def draw_inliers(img1, img2, kp1, kp2, matches, matchesMask):
"""
Draw inlier between images
img1 / img2: reference/query img
kp1 / kp2: their keypoints
matches : list of (good) matches after ratio test
matchesMask: Inlier mask returned in cv2.findHomography()
"""
matchesMask = matchesMask.ravel().tolist()
draw_params = dict(matchColor = (0,255,0), # draw matches in green color
singlePointColor = None,
matchesMask = matchesMask, # draw only inliers
flags = 2)
img3 = cv2.drawMatches(img1,kp1,img2,kp2,matches,None,**draw_params)
plt.imshow(img3, 'gray'),plt.show()
2 Question 1: Matching an object in a pair of images (45%)
In this question, the aim is to accurately locate a reference object in a query image, for example:
0. Download and read through the paper ORB: an efficient alternative to SIFT or SURF by
Rublee et al. You don’t need to understand all the details, but try to get an idea of how
it works. ORB combines the FAST corner detector (covered in week 4) and the BRIEF
descriptor. BRIEF is based on similar ideas to the SIFT descriptor we covered week 4, but
with some changes for efficiency.
1. [Load images] Load the first (reference, query) image pair from the “book_covers” category
using opencv (e.g. img=cv2.imread()). Check the parameter option in ” cv2.imread()” to
ensure that you read the gray scale image, since it is necessary for computing ORB features.
2. [Detect features] Create opencv ORB feature extractor by orb=cv2.ORB_create(). Then
you can detect keypoints by kp = orb.detect(img,None), and compute descriptors by kp,
des = orb.compute(img, kp). You need to do this for each image, and then you can use
cv2.drawKeypoints() for visualization.
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3. [Match features] As ORB is a binary feature, you need to use HAMMING distance for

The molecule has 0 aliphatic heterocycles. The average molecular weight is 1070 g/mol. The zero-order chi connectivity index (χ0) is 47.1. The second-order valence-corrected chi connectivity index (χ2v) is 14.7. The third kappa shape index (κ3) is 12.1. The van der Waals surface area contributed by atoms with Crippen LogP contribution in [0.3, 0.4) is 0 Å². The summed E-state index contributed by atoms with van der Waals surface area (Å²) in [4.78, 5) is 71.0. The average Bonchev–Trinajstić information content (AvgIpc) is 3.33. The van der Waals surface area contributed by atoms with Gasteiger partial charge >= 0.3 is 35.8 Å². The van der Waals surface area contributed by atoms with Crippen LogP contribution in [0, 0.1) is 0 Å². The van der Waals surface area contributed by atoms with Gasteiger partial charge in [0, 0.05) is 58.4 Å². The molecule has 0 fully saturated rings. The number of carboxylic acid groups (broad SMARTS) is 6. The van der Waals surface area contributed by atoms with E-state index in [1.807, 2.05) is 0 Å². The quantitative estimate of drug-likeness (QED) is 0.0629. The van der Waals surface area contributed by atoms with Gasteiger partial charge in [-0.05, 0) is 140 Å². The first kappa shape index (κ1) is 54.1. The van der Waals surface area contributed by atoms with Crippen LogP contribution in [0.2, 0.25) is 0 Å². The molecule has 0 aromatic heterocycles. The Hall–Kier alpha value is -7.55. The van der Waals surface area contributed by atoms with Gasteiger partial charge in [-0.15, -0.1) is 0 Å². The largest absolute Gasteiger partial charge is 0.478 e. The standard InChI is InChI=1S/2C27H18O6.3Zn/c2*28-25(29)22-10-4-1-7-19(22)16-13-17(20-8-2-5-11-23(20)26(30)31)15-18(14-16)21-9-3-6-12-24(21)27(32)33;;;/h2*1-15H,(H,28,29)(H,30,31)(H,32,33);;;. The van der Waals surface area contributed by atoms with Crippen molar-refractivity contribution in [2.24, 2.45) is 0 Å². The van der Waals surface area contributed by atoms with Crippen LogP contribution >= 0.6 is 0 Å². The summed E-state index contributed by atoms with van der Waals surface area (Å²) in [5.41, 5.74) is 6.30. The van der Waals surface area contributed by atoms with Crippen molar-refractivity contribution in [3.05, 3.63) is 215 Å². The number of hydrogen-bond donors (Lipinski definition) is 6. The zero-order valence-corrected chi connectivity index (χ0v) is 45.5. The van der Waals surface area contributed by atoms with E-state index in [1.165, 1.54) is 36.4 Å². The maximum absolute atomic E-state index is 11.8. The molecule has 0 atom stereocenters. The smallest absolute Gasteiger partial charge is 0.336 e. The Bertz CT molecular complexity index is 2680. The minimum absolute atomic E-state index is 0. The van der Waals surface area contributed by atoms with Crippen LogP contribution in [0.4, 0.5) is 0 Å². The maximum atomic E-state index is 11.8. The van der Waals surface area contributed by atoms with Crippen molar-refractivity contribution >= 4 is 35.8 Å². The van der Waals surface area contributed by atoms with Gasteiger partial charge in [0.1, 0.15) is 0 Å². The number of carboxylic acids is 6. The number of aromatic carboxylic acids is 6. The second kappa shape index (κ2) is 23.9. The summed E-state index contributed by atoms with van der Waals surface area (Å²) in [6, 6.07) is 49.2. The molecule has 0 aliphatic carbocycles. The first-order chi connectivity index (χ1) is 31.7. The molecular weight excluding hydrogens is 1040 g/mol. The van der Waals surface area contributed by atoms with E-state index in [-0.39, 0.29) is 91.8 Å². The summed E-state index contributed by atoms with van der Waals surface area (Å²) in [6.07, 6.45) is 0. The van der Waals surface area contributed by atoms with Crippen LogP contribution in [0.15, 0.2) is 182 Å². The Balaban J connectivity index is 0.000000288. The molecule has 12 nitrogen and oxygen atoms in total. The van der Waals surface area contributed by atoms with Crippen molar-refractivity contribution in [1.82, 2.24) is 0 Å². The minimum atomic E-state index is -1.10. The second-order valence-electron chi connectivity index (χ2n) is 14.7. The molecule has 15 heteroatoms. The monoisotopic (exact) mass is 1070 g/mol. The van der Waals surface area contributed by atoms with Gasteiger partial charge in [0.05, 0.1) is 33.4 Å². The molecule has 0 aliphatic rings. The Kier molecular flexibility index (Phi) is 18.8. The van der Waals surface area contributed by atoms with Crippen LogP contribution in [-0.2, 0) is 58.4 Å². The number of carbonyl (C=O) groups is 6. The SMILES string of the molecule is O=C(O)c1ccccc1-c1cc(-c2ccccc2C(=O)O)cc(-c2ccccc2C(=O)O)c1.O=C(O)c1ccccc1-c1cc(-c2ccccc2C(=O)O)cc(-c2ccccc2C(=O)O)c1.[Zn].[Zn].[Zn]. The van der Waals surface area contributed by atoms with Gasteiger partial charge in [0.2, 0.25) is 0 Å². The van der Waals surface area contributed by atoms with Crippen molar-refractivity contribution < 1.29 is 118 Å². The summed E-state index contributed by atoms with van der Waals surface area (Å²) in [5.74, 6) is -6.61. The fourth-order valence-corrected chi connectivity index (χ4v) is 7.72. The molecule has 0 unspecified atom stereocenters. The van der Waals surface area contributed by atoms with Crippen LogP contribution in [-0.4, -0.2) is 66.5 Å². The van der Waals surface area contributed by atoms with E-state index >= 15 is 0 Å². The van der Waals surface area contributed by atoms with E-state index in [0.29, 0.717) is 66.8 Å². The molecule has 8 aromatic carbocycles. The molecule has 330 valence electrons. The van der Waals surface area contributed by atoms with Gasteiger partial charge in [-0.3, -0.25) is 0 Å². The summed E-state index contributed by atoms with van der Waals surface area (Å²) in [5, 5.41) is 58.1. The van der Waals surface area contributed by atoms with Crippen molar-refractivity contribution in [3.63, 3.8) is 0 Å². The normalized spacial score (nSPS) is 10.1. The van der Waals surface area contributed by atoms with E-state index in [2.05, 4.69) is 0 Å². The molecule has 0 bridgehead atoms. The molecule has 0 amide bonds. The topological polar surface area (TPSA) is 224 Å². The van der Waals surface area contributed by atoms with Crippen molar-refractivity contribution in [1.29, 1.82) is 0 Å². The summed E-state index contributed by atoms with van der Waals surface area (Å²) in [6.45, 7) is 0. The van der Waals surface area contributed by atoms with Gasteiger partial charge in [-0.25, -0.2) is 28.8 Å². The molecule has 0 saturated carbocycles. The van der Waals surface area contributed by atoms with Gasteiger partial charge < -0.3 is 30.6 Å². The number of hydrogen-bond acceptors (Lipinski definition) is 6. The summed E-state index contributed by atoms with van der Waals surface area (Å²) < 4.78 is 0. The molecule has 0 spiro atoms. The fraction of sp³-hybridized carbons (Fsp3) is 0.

matching, e.g., bf = cv2.BFMatcher(cv2.NORM_HAMMING). Then you are requried to do KNN
matching (k=2) by using bf.knnMatch(). After that, you are required to use “ratio_test”
to find good matches. By default, you can set ratio=0.8.
4. [Plot and analyze] You need to visualize the matches by using the cv2.drawMatches() function.
Also you can change the ratio values, parameters in cv2.ORB_create(), and distance
functions in cv2.BFMatcher(). Please discuss how these changes influence the match numbers.
[2]: # Your code for descriptor matching tests here
# load image at gray scale
# compute detector and descriptor
# find the keypoints and descriptors with ORB
# draw keypoints
# create BFMatcher object
# Match descriptors.
# Apply ratio test
# draw matches
Your explanation of what you have done, and your results, here
3. Estimate a homography transformation based on the matches, using cv2.findHomography().
Display the transformed outline of the first reference book cover image on the query image,
to see how well they match.
• We provide a function draw_outline() to help with the display, but you may need to
edit it for your needs.
• Try the ‘least squre method’ option to compute homography, and visualize the inliers
by using cv2.drawMatches(). Explain your results.
• Again, you don’t need to compare results numerically at this stage. Comment on what
you observe visually.
[3]: # Your code to display book location here
# using regular method (cv2.findHomography)
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# draw outline
# draw inliers
Your explanation of results here
Try the RANSAC option to compute homography. Change the RANSAC parameters, and
explain your results. Print and analyze the inlier numbers. Hint: use cv2.RANSCA with
cv2.findHomography.
[4]: # Your code to display book location after RANSAC here
Your explanation of what you have tried, and results here
6. Finally, try matching several different image pairs from the data provided, including at least
one success and one failure case. For the failure case, test and explain what step in the feature
matching has failed, and try to improve it. Display and discuss your findings.
1. Hint 1: In general, the book covers should be the easiest to match, while the landmarks
are the hardest.
2. Hint 2: Explain why you chose each example shown, and what parameter settings were
used.
3. Hint 3: Possible failure points include the feature detector, the feature descriptor, the
matching strategy, or a combination of these.